Limiting Oxygen Concentration

Limiting Oxygen Concentration (LOC)

The Limiting Oxygen Concentration (LOC) for combustible dust refers to the minimum oxygen level in the air at which a dust explosion or combustion involving the dust cannot be sustained, even in the presence of an ignition source or sufficient fuel. It represents the lower boundary below which the dust-air mixture is unable to support combustion or explosion.

Testing Principle and Methodology

A quantity of the material to be tested is dispersed in a 20L Sphere pressurized with compressed air-inert air mixture using partial pressures and an ignition source, typically, 2.5KJ chemical ignitor is activated to attempt to ignite the material.  ASTM recommends the particles size of the material to be tested to be at least 95% less than 75 microns and less than 5% moisture.

In certain unique cases where there is no chance of segregation of the material during normal operation, the material may be tested as received. In case of uncertainty on how to perform the testing please contact Prime Process Safety Center for guidance.  In determining the LOC, it is recommended by the standard to have an idea of the Kst/Pmax concentration of the material.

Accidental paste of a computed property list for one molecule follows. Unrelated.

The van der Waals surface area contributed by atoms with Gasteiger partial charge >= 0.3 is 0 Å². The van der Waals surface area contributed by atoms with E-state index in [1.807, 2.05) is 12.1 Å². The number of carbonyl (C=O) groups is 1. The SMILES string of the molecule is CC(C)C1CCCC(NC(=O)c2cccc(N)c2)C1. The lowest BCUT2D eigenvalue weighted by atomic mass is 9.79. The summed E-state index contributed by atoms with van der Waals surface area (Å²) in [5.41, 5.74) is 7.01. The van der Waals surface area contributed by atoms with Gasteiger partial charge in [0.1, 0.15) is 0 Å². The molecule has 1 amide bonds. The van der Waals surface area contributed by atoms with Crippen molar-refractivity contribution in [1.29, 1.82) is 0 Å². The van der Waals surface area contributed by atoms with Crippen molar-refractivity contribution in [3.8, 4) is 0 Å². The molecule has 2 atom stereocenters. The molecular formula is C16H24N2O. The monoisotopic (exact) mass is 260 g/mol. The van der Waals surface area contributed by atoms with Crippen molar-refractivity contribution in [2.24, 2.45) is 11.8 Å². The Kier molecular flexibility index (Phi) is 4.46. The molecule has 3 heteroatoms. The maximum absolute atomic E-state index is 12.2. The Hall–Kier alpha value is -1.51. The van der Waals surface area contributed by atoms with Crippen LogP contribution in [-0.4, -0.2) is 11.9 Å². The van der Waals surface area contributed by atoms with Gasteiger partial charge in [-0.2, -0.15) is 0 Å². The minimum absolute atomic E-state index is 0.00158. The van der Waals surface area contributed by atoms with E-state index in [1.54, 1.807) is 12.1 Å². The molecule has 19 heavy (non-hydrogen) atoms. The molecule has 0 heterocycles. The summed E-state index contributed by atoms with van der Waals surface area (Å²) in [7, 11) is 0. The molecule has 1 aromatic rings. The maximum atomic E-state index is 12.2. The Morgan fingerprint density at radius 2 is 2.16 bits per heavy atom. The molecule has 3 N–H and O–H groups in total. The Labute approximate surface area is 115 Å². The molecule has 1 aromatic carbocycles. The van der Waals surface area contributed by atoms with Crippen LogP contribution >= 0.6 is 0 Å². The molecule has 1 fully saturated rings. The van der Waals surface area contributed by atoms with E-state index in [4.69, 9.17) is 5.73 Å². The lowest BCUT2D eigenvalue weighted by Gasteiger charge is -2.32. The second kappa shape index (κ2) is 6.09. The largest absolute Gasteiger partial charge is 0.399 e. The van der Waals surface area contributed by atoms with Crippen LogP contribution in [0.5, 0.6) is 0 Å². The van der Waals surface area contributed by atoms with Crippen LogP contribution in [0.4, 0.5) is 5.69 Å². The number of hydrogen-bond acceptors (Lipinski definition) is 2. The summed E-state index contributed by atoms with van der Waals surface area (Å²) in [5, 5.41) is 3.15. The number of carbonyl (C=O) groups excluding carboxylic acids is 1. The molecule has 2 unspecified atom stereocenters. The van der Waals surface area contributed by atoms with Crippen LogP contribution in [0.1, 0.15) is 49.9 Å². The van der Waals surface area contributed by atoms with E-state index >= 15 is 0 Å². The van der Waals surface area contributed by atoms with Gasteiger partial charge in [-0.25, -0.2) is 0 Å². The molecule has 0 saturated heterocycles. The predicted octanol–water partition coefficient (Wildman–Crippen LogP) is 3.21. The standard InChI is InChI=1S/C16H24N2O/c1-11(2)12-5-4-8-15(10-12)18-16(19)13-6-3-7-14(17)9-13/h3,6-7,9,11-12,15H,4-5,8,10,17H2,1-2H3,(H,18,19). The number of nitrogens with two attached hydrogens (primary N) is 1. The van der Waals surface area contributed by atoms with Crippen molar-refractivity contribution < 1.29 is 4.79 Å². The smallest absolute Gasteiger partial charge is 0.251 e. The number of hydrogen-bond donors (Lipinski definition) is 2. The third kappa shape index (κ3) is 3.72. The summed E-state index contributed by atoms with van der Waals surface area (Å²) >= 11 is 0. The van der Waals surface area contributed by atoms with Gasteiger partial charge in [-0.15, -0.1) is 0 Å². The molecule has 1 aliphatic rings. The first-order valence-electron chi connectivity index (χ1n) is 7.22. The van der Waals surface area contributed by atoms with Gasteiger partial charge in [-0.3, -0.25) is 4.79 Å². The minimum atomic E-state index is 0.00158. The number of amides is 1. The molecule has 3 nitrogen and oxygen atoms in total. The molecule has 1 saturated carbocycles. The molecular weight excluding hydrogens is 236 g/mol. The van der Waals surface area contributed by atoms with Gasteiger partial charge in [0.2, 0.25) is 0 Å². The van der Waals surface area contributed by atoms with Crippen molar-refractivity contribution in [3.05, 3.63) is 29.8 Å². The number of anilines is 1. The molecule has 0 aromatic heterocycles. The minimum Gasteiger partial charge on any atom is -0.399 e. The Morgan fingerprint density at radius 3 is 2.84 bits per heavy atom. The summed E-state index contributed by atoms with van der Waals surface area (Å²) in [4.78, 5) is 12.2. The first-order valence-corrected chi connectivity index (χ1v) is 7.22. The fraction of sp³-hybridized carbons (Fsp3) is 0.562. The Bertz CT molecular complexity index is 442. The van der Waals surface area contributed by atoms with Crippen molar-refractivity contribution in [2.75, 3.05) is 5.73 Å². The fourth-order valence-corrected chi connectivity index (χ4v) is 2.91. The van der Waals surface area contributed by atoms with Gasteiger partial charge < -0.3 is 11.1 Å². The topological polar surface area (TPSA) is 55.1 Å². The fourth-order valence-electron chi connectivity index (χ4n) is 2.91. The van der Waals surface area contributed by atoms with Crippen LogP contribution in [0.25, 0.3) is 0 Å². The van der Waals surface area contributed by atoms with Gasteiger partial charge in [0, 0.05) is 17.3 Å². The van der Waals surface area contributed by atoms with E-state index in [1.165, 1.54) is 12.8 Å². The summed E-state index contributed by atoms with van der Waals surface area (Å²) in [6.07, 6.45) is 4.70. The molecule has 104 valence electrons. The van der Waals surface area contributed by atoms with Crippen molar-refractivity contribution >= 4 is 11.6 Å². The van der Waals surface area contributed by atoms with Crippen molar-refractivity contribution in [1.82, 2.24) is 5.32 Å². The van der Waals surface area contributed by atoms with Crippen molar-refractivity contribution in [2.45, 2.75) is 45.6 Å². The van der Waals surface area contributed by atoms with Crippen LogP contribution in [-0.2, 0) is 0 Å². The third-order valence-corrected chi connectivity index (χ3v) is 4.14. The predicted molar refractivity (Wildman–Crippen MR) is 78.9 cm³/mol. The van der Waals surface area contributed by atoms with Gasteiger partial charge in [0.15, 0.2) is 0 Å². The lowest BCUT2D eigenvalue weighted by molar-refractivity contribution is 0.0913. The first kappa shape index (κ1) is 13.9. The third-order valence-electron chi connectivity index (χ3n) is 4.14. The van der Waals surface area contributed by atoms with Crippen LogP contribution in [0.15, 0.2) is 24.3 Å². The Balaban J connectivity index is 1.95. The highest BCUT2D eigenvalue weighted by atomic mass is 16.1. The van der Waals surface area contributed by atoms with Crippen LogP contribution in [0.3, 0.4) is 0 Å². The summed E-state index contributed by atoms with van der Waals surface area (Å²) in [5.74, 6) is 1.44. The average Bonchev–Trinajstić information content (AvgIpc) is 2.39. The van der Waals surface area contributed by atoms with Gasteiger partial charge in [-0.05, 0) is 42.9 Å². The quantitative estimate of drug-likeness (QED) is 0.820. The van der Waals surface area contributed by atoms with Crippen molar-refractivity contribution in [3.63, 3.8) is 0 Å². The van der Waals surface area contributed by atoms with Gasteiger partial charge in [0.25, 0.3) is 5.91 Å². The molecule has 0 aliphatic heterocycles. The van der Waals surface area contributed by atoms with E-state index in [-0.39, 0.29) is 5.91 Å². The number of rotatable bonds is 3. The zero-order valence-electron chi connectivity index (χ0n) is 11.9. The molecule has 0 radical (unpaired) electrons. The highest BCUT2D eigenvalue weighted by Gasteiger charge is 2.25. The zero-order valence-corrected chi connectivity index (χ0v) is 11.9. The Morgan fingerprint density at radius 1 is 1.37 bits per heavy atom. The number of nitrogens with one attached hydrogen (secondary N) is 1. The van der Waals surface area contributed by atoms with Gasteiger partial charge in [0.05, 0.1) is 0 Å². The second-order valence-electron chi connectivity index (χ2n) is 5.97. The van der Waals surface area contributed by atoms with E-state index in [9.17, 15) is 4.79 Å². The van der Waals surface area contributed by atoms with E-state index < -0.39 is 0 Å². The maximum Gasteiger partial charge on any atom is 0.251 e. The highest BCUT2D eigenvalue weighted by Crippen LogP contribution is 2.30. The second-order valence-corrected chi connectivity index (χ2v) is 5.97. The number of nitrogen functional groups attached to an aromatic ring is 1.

This concentration represents the most easily ignitable concentration around which the LOC may be determined. The concentration of the material is varied around the most easily ignitable concentration of the dust while decreasing the oxygen concentration until the pressure ratio in the 20L Sphere is less than 2.0 In each of the cases where the oxygen concentration is decreased, the fraction of the oxygen is replaced by Nitrogen inert gas to attempt to render the material non ignitable.


Typical Dust Explosion Graph for LOC determination in a 20L Sphere

Applicable Standard

The LOC test is conducted in accordance with the American Standard Testing Method (ASTM) E1291. ‘’Standard Test Method for Limiting Oxygen (Oxidant) Concentration of Combustible Dust Clouds’’ and BS EN 14034 part 4.

Data interpretation

The LOC of the material is determined from the pressure ratio generated in the Sphere. When the pressure ratio in the sphere at any dust-air mixture is 2.0 or greater or the Pmax is greater than 0.5 barG, the dust is deemed to have ignited. The lowest concentration of oxygen below which ignition of the dust is not possible is deemed the limiting oxygen concentration. The result of this test is used in the design of nitrogen inerting systems to ensure that concentration of oxygen during the process is kept below the threshold that can allow deflagration to occur. The Limiting Oxygen Concentration (LOC) of combustible dust holds significant importance in assessing and managing the risks associated with dust-related fire and explosion hazards in various industries. The test is particularly important during Fire and Explosion Prevention, Risk Assessment and Hazard Analysis, Safety Protocol Development, Process and Equipment Design, Regulatory Compliance, Incident Prevention and Worker Safety and Emergency Preparedness.

When to perform (LOC)